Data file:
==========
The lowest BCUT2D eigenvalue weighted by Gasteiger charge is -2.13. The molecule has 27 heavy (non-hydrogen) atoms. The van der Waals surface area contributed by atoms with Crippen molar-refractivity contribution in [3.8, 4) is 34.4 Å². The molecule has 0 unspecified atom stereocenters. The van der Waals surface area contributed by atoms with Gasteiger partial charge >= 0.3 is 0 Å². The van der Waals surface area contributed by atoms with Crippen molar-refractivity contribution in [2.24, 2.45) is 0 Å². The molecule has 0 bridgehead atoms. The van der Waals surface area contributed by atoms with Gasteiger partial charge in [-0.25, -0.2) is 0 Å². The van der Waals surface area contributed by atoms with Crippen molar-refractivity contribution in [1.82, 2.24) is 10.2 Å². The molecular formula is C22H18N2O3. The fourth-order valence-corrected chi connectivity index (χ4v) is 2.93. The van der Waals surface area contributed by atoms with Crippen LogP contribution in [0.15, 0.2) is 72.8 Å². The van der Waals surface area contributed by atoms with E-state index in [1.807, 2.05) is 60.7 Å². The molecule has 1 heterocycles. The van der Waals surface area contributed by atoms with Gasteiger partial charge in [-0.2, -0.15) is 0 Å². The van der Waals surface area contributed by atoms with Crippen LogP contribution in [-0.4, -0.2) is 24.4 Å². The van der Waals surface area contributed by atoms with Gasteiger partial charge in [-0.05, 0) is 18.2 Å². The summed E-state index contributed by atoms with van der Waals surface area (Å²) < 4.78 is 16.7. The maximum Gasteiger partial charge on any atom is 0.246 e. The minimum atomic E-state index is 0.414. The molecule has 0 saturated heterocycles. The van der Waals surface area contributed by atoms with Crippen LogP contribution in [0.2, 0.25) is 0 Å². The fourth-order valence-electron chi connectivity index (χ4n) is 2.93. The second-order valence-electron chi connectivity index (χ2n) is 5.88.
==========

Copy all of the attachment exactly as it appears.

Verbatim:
The lowest BCUT2D eigenvalue weighted by Gasteiger charge is -2.13. The molecule has 27 heavy (non-hydrogen) atoms. The van der Waals surface area contributed by atoms with Crippen molar-refractivity contribution in [3.8, 4) is 34.4 Å². The molecule has 0 unspecified atom stereocenters. The van der Waals surface area contributed by atoms with Gasteiger partial charge >= 0.3 is 0 Å². The van der Waals surface area contributed by atoms with Crippen molar-refractivity contribution in [2.24, 2.45) is 0 Å². The molecule has 0 bridgehead atoms. The van der Waals surface area contributed by atoms with Gasteiger partial charge in [-0.25, -0.2) is 0 Å². The van der Waals surface area contributed by atoms with Crippen molar-refractivity contribution in [1.82, 2.24) is 10.2 Å². The molecular formula is C22H18N2O3. The fourth-order valence-corrected chi connectivity index (χ4v) is 2.93. The van der Waals surface area contributed by atoms with Crippen LogP contribution in [0.15, 0.2) is 72.8 Å². The van der Waals surface area contributed by atoms with E-state index in [1.807, 2.05) is 60.7 Å². The molecule has 1 heterocycles. The van der Waals surface area contributed by atoms with Gasteiger partial charge in [-0.2, -0.15) is 0 Å². The van der Waals surface area contributed by atoms with Crippen LogP contribution in [-0.4, -0.2) is 24.4 Å². The van der Waals surface area contributed by atoms with Gasteiger partial charge in [-0.05, 0) is 18.2 Å². The summed E-state index contributed by atoms with van der Waals surface area (Å²) < 4.78 is 16.7. The maximum Gasteiger partial charge on any atom is 0.246 e. The minimum atomic E-state index is 0.414. The molecule has 0 saturated heterocycles. The van der Waals surface area contributed by atoms with Crippen LogP contribution in [0.2, 0.25) is 0 Å². The fourth-order valence-electron chi connectivity index (χ4n) is 2.93. The second-order valence-electron chi connectivity index (χ2n) is 5.88.